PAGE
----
Thursday, November 21, 2013

Will - Breeding Will

I line-breed my shamas and every single one of them can trace their lineage back to Godfather and his offspring and their offspring since 2001.

The best of my shamas have inherited the ability from Godfather to produce offspring that are as good or better then themselves. Many are prepotent and these birds are much sought after by other breeders.

However, line-breeding requires that the line-bred birds be out-crossed from time to time to avoid the inherent defects that can show up with too much line-breeding.  The great difficulty is to find and obtain a shama (male or female) that can be used as an out-cross and which is prepotent i.e able to pass on the desired genes to their offspring and their subsequent progeny. Such birds are really rare.  Over the years, while the out-crossing have resulted in young, they have not met the standards that I have in mind for my stud birds and I have not bred from them.

Through the kindness of my friend, William Kwa, I obtained a Malaysian wild-caught shama with primary tails of 10.5" which had the characteristics that I was looking for.  I wished to breed from him as he has a trait that I like.  During display in the presence of other male shamas, he has a tendency to jump to the bars of the cage and cling to them while he sang aggressively and slowly waved his tails slowly up and down, as though he is waving a fan. This is not only beautiful and unusual but it will also be less tiring in a competition than a bird that flicks its tails rapidly.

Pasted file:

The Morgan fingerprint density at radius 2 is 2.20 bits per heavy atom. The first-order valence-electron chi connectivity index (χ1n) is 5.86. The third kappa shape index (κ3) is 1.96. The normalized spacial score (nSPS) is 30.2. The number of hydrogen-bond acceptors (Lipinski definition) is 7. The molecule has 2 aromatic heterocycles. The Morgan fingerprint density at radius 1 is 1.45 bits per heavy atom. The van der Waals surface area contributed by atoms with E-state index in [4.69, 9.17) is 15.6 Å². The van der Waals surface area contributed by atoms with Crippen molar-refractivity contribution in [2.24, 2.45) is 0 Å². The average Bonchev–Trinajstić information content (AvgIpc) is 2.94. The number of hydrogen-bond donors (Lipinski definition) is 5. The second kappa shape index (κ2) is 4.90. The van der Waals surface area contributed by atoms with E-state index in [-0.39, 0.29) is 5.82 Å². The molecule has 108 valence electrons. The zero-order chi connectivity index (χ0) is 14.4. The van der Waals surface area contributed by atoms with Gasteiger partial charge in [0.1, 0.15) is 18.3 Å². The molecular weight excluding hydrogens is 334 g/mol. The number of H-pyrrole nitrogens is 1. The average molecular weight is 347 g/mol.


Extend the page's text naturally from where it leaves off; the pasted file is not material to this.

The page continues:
Last year and early this year, I matched Will on separate occasions with 3 of my females.  In the first match, all seemed OK when the birds were introduced.  After the apparent successful introduction, I went to the office.  While I was at work, he killed the female.

In the 2nd and 3rd pairing, I kept a close eye on the birds.  On each occasion, he harassed the females and I had to remove them before he could do damage.

Last month, I introduced another female to him on a Saturday morning so that I could keep an eye on them over the weekend. There were no problems.  The female built a nest and laid eggs.  I did not how many as I did not want to disturb the pair.

She brooded the eggs.  Two of the eggs hatched last Sunday (4 days ago) and another hatched in the late morning on Monday. Later, in the early afternoon on Monday I received a phone call that a chick was on the floor of the aviary but it was still alive.  It was the youngest chick and the parents must have removed it from the nest.

I immediately gave instructions to remove all the chicks.  This is necessary as once the parents throw a chick out of the nest, the tendency is that all the chicks will eventually suffer the same fate. There were a total of 3 chicks and there were no eggs left in the nest so all the 3 eggs had been fertile and had hatched.

The youngest chick was unresponsive and seemed in bad shape. The other 2 were a bit weak. All the chicks were placed in the brooder to warm them for a while before trying to feed them.  After about 20 minutes in the brooder, the chicks were fed but only the 2 eldest opened their beaks for food.  The youngest was unresponsive.

The first photo below shows what the chicks looked like.  The eldest chicks are a day old. There is only a day's difference between them and the newly hatched 3rd chick but the difference in size is substantial.

The 3rd chick died within an hour and I was sorry that I could not save it.  The other two are doing well as can be seen from the photo below that I took this morning.  With a bit of luck, they will continue to do well and I will have Will's progeny so that I can assess Will's potential as a stud.

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